Strengthen Gratitude, Boost Happiness

Strengthen Gratitude, Boost Happiness

Strengthen Gratitude, Boost Happiness

In this piece there are an array of practices, recommended by various experts and researchers, that can boost our gratitude and happiness quotient.

You can also get more ideas from Robert Emmons’ lecture below, take the time, it a over an hour, and it is worth the listen.

Mr. Emmons, a professor of psychology at the University of California, is 1 of the leading scientific experts on gratitude who has written several books on the topic.

For example: 1of the things he discusses is the ability to receive.

Many of us enjoy gift giving, but respond with anxiety or some other qualitatively negative emotion when we receive gifts. We may worry about the cost, feeling we do not deserve or really need something that expensive, and so on.

So, remember, practicing gratitude involves joyous acceptance of the gift.

If you like, conduct your own  experiment

Write down your current level of happiness and life satisfaction on a piece of paper or your calendar, using a rating system of Zero to 10.

Every 3 months or s, reevaluate and re-rank yourself.

Write thank-you notes— When thanking someone, remember to be specific; recognize the effort involved and the cost, and focus on the other person, not yourself. To flex your gratitude muscle, make it a point to write thank-you notes or letters in response to each gift or kind act, or simply as a show of gratitude for someone being in your life.
Give verbal praise and say “thank you” more often — Saying thank you and giving praise is much like the practice above, only verbal. As above, keep the focus on the other person and not yourself, for optimal results.

Research shows that using “other-praising” phrases are far more effective than “self-beneficial” phrases.

For example, praising a partner saying, “thank you for going out of your way to do this,” is more powerful than a compliment framed in terms of how you benefited, such as “it makes me happy when you do that.”

Say Grace at each meal — Adopting the ritual of saying Grace at each meal is a great way to practice gratitude on a daily basis, and will also foster a deeper connection to your food.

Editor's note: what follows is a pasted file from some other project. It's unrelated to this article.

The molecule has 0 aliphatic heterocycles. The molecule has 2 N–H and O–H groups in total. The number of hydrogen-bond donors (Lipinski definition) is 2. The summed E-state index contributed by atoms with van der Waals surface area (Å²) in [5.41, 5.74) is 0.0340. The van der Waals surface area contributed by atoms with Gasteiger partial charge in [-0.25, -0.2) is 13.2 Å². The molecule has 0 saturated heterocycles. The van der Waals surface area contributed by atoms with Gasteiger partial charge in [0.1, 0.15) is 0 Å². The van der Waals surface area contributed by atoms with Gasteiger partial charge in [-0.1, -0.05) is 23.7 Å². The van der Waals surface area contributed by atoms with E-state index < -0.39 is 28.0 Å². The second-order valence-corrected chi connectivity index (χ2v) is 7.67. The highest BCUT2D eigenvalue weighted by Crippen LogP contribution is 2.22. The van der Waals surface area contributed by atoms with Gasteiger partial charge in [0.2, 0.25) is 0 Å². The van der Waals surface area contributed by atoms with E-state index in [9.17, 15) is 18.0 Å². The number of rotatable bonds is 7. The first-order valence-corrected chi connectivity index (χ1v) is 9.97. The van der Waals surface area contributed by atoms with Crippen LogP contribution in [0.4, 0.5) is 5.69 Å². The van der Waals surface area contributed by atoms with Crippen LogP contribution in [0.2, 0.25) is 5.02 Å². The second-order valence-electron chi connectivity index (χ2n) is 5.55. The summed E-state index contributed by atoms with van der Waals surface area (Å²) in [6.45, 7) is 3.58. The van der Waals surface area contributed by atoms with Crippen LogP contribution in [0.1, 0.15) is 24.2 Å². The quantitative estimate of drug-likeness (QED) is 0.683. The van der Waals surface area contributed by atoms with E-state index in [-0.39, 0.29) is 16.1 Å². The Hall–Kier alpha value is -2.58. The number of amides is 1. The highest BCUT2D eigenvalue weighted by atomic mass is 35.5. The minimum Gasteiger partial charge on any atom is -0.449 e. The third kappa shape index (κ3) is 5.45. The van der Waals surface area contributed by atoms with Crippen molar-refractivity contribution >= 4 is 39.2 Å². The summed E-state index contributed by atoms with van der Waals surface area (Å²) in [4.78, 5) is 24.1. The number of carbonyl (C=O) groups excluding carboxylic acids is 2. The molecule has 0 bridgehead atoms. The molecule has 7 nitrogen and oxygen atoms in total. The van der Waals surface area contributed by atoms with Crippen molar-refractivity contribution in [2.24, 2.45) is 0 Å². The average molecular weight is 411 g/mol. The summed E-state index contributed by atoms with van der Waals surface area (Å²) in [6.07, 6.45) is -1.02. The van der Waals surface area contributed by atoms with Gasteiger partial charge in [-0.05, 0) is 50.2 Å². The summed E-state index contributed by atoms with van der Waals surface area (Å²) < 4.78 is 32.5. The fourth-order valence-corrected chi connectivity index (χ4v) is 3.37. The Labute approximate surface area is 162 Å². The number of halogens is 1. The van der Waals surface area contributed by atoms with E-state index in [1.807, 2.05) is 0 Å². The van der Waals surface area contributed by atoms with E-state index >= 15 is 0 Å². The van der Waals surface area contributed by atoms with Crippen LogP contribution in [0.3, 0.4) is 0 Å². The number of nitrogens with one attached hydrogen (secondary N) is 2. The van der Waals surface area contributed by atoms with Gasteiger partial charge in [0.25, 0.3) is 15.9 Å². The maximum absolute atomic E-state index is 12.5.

While this can be a perfect opportunity to honor a spiritual connection with the divine, you do not have to turn it into a religious speech. You could simply say, “I am grateful for this food, and appreciate all the time and hard work that went into its production, transportation and preparation.”

Change your perception — Disappointment, especially when frequently struggling with things “not going your way” can be a major source of stress, which is known to have far-reaching effects on your health and longevity.

In fact, Centenarians overwhelmingly cite stress as the most important thing to avoid if you want to live a long and healthy life. Since stress is virtually unavoidable, the key is to develop and strengthen your ability to manage your stress so that it doesn’t wear you down over time.

Rather than dwelling on negative events, most centenarians figured out how to let things go, and you can do that too. It takes practice, though. It’s a skill that must be honed daily, or however often you’re triggered.

A foundational principle to let go of negativity is the realization that the way you feel has little to do with the event itself, and everything to do with your perception of it. Wisdom of the ancients dictates that events are neither good nor bad in and of themselves. It is your belief about the event that upsets you, not the fact that it happened.

As noted by Ryan Holiday, author of “The Daily Stoic: 366 Meditations on Wisdom, Perseverance, and the Art of Living,” “The Stoics are saying, ‘This happened to me,’ is not the same as, ‘This happened to me and that is bad.’ They are saying if you stop at the 1st part, you will be much more resilient and much more able to make some good out of anything that happens.”

Be mindful of your nonverbal actions — Smiling and hugging are both ways of expressing gratitude, encouragement, excitement, empathy and support. These physical actions also help strengthen your inner experience of positive emotions.
Prayer and/or mindfulness meditation — Expressing thanks during prayer or meditation is another way to cultivate gratitude. Practicing mindfulness means that you’re actively paying attention to the moment you are in right now.